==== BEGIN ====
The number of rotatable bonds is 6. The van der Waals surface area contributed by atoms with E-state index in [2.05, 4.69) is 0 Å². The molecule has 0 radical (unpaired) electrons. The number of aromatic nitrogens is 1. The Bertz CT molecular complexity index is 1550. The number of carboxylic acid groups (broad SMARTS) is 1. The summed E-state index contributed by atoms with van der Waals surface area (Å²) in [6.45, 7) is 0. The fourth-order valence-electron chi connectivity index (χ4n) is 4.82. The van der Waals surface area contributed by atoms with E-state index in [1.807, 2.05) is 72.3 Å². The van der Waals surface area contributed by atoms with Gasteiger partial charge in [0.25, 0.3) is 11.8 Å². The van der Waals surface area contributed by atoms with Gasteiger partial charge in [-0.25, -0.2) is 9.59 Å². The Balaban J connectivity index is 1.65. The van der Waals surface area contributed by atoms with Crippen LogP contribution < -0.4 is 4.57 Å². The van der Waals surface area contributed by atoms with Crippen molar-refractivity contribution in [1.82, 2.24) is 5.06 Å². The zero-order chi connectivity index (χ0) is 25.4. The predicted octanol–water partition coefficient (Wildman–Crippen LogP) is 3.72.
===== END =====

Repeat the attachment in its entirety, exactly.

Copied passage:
The number of rotatable bonds is 6. The van der Waals surface area contributed by atoms with E-state index in [2.05, 4.69) is 0 Å². The molecule has 0 radical (unpaired) electrons. The number of aromatic nitrogens is 1. The Bertz CT molecular complexity index is 1550. The number of carboxylic acid groups (broad SMARTS) is 1. The summed E-state index contributed by atoms with van der Waals surface area (Å²) in [6.45, 7) is 0. The fourth-order valence-electron chi connectivity index (χ4n) is 4.82. The van der Waals surface area contributed by atoms with E-state index in [1.807, 2.05) is 72.3 Å². The van der Waals surface area contributed by atoms with Gasteiger partial charge in [0.25, 0.3) is 11.8 Å². The van der Waals surface area contributed by atoms with Gasteiger partial charge in [-0.25, -0.2) is 9.59 Å². The Balaban J connectivity index is 1.65. The van der Waals surface area contributed by atoms with Crippen LogP contribution < -0.4 is 4.57 Å². The van der Waals surface area contributed by atoms with Crippen molar-refractivity contribution in [1.82, 2.24) is 5.06 Å². The zero-order chi connectivity index (χ0) is 25.4. The predicted octanol–water partition coefficient (Wildman–Crippen LogP) is 3.72.